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Old 12th October, 2003, 03:15 PM
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system idle loop

What exactly is the system idle loop? The reason i asked is something i read on the SETI site FAQ:

Will running SETI@home overload or burn out my CPU?

No. The CPU on most computers is always executing instructions (often the operating system's "idle loop") whenever the computer is turned on. It's no additional strain to execute SETI@home.

But surely this is a slight bending of the truth, because if the idle process was actually making the CPU do work all the time, then there wouldn't be a temperature difference between idle and load?

So assuming that my assumption is right, what exactly are the idle loop instructions..and what's the difference that makes other instructions (eg applications) put the CPU under load and increase it's temperature? i tried googling it, but didn't really get back any informative results
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Old 12th October, 2003, 08:05 PM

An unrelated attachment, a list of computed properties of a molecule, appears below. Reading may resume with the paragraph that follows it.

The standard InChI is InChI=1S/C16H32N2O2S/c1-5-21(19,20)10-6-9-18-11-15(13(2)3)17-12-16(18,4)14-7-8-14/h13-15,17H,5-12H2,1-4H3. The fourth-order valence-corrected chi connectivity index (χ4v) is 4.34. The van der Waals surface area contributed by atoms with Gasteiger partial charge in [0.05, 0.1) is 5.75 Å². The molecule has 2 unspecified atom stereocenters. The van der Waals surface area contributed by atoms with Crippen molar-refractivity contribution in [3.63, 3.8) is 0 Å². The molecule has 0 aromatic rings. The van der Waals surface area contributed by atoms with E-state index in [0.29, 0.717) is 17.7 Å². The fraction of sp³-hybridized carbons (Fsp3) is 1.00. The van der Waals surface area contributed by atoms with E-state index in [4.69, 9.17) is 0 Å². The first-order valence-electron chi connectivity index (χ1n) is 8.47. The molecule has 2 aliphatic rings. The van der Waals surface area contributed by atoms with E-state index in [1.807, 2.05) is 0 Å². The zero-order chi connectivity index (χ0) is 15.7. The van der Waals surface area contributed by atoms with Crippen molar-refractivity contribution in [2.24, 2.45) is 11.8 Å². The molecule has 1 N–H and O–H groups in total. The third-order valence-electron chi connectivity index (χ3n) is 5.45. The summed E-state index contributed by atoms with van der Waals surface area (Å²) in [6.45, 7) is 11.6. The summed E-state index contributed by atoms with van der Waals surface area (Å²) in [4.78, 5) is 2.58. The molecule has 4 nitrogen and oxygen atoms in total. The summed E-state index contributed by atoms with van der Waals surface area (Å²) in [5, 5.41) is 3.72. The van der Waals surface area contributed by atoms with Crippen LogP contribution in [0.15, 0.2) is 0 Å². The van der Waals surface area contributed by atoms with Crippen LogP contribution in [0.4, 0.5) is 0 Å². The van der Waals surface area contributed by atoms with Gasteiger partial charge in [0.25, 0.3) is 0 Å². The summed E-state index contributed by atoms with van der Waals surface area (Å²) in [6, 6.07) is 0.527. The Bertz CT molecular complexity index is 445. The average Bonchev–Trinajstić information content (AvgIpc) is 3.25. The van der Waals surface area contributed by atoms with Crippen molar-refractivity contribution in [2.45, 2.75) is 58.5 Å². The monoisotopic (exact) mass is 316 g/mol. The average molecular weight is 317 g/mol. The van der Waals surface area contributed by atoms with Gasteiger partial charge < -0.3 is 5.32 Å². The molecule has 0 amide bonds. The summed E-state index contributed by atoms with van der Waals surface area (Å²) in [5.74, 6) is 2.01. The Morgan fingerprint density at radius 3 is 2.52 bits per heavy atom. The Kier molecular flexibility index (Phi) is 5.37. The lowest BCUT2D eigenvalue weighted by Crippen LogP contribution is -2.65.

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The "idle loop" is basically a process that runs at the lowest possible priority. On NT/Win2K/XP it should show up as "System Idle Process".

Basically, it makes sure the system does as little as possible, depending on what the computer supports. For example, it operates differently on an ACPI computer to a "standard" computer.
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Old 13th October, 2003, 08:49 PM
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Quote:
Originally Posted by shamrock_uk
i tried googling it, but didn't really get back any informative results
Who needs google, when we have an Aidan??
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Old 18th October, 2003, 05:57 AM
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On most modern operating systems, the command executed durring idle time is the HLT instruction. This tells the processor to do nothing durring that cycle. Since the processor isn't doing anything, it runs cooler.

When a program requests some CPU time, the OS stops sending the HLT command, and lets the programs instructions be carried out. These will work different parts of the CPU depending on the immediate instruction being processed (floating-point, integer, cache retrivals, ect) causing it to heat up.

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